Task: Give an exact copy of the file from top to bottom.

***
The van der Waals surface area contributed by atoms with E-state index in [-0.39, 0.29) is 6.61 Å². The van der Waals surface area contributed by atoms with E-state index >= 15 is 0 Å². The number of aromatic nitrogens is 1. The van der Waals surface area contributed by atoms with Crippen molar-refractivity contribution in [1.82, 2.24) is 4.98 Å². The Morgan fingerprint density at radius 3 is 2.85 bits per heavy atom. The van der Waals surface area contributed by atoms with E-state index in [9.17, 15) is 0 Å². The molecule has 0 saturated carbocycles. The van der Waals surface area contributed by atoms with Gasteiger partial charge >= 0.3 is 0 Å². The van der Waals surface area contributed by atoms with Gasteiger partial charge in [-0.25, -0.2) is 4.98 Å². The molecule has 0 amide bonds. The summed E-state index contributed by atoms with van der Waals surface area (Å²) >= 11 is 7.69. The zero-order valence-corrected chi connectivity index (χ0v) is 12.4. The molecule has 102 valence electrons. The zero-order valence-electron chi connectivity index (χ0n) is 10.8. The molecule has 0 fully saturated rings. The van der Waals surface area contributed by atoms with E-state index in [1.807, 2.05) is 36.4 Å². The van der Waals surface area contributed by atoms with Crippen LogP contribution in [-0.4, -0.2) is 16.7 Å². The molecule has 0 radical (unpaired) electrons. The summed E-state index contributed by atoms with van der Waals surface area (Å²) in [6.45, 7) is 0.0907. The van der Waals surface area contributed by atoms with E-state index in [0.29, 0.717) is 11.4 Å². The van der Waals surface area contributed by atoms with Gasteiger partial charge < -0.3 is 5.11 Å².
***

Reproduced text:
The van der Waals surface area contributed by atoms with E-state index in [-0.39, 0.29) is 6.61 Å². The van der Waals surface area contributed by atoms with E-state index >= 15 is 0 Å². The number of aromatic nitrogens is 1. The van der Waals surface area contributed by atoms with Crippen molar-refractivity contribution in [1.82, 2.24) is 4.98 Å². The Morgan fingerprint density at radius 3 is 2.85 bits per heavy atom. The van der Waals surface area contributed by atoms with E-state index in [9.17, 15) is 0 Å². The molecule has 0 saturated carbocycles. The van der Waals surface area contributed by atoms with Gasteiger partial charge >= 0.3 is 0 Å². The van der Waals surface area contributed by atoms with Gasteiger partial charge in [-0.25, -0.2) is 4.98 Å². The molecule has 0 amide bonds. The summed E-state index contributed by atoms with van der Waals surface area (Å²) >= 11 is 7.69. The zero-order valence-corrected chi connectivity index (χ0v) is 12.4. The molecule has 102 valence electrons. The zero-order valence-electron chi connectivity index (χ0n) is 10.8. The molecule has 0 fully saturated rings. The van der Waals surface area contributed by atoms with E-state index in [1.807, 2.05) is 36.4 Å². The van der Waals surface area contributed by atoms with Crippen LogP contribution in [-0.4, -0.2) is 16.7 Å². The molecule has 0 radical (unpaired) electrons. The summed E-state index contributed by atoms with van der Waals surface area (Å²) in [6.45, 7) is 0.0907. The van der Waals surface area contributed by atoms with E-state index in [0.29, 0.717) is 11.4 Å². The van der Waals surface area contributed by atoms with Gasteiger partial charge < -0.3 is 5.11 Å².